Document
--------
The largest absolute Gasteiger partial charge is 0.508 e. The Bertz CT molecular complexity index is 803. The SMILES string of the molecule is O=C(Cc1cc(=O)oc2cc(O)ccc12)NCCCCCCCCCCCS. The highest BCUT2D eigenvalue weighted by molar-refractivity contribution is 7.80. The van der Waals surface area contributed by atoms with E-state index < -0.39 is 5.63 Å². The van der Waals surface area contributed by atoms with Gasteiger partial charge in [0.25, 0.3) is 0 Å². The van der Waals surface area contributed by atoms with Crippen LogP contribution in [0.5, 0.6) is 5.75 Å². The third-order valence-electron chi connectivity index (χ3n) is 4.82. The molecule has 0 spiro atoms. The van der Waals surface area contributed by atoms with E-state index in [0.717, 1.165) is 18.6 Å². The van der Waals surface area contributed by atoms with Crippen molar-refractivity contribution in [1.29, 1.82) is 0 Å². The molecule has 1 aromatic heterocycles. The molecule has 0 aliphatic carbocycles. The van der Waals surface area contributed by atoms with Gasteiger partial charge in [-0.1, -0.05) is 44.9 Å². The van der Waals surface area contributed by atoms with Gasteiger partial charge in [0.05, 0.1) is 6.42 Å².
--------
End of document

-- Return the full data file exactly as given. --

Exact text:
The largest absolute Gasteiger partial charge is 0.508 e. The Bertz CT molecular complexity index is 803. The SMILES string of the molecule is O=C(Cc1cc(=O)oc2cc(O)ccc12)NCCCCCCCCCCCS. The highest BCUT2D eigenvalue weighted by molar-refractivity contribution is 7.80. The van der Waals surface area contributed by atoms with E-state index < -0.39 is 5.63 Å². The van der Waals surface area contributed by atoms with Gasteiger partial charge in [0.25, 0.3) is 0 Å². The van der Waals surface area contributed by atoms with Crippen LogP contribution in [0.5, 0.6) is 5.75 Å². The third-order valence-electron chi connectivity index (χ3n) is 4.82. The molecule has 0 spiro atoms. The van der Waals surface area contributed by atoms with E-state index in [0.717, 1.165) is 18.6 Å². The van der Waals surface area contributed by atoms with Crippen molar-refractivity contribution in [1.29, 1.82) is 0 Å². The molecule has 1 aromatic heterocycles. The molecule has 0 aliphatic carbocycles. The van der Waals surface area contributed by atoms with Gasteiger partial charge in [-0.1, -0.05) is 44.9 Å². The van der Waals surface area contributed by atoms with Gasteiger partial charge in [0.05, 0.1) is 6.42 Å².